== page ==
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The NHS Litigation Authority’s (NHSLA) ability to correct repeated adverse events, which have led to claims against the NHS, is debated by two reports published recently in Clinical Risk.

In the first paper1 authors led by Ian Christian, a partner at Irwin Mitchell solicitors, argue that valuable information gathered from dealing with accusations of negligence at the litigation stage is currently not being filtered back into Trusts.

The authors suggest that not enough is being done by the NHSLA to collate data in order to reduce future human and financial cost. The NHSLA holds a large amount of information, such as expert reports and counsels’ advices, which are costly to obtain and should be fed back into the system to reduce the chance of incidents being repeated, they claim.

The authors also question which NHS body is best placed to feed information from cases which have resulted in payment of damages back to clinicians, concluding that this is a role which might be expected of the NHSLA.

Christian said: “It is extremely frustrating, as a clinical negligence professional, to be faced by clients and their families who have been harmed by medical errors which you have seen happen before.  One of the driving factors of most patients who make a claim is to ensure it does not happen to anyone else…

“There needs to be some trend analysis from the NHSLA so we can find out if lessons are being learned from the claims brought and there needs to be reassurance that damages are not simply paid out case by case, with no wider analysis of whether the same issues are occurring within a particular Trust, with a particular surgeon or within a particular field of medicine.”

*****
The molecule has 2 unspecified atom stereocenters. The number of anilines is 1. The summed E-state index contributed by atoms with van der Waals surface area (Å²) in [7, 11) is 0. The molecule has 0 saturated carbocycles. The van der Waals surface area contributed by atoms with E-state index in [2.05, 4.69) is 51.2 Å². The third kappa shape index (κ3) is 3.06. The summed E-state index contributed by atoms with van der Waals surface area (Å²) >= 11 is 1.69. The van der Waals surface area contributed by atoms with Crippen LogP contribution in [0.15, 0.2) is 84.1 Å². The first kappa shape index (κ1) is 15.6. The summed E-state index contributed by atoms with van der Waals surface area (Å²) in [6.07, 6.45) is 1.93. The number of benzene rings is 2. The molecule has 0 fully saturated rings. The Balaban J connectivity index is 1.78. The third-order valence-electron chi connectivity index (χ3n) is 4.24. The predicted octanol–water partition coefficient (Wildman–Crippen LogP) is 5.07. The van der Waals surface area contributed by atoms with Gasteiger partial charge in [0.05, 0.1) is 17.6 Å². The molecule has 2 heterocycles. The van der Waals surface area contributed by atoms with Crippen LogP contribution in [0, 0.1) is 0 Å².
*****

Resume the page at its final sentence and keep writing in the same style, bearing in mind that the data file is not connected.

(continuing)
The authors conclude that the responsibility rests with all involved in the litigation system, including solicitors. They suggest a number of recommendations including a unified categorisation system to make it possible to track an incident from occurrence through to conclusion.

In Learning lessons from claims,2 NHSLA risk management director Alison Bartholomew argues that the Authority has done much to promote learning from claims and describes various ways in which information on the liability claims managed by the Authority is used for risk management purposes to contribute to improvements in safety in the NHS.

Her paper asserts that the Authority has built on an established practice whereby solicitors on its clinical panel now provide a separate risk management report on all new clinical claims where they are instructed.  Each organisation is expected to consider the reports on their own claims and determine whether any further action to improve patient safety is indicated and, if so, take the necessary action, she claims.

Whilst acknowledging that lessons can be learned from claims to add to the safety agenda, Bartholomew suggests that relying on NHSLA claims to drive change in isolation could be misleading as these represent only a very small proportion of the number of adverse incidents that occur.

“Using the unique claims experience that it holds, the NHSLA has consistently sought to support healthcare organisations in improving their risk management practices,” she says.  “Based on the findings of assessments carried out against our own claims based standards, the NHSLA believes there is evidence to indicate that many healthcare organisations are using the lessons to be learned from their claims to improve the quality and safety of patient services.  However, there is a potential for us to do more.”


1 Ian Christian, Lindsay Gibb and Sarah Rowland.  Improving patient safety: How can the Legal Profession Help? Clin Risk 2011;17:81-4.

2 Alison Bartholomew.  Risk Management: Learning lessons from claims.  Clin Risk 2011;17:85-7.

Published on: July 6, 2011

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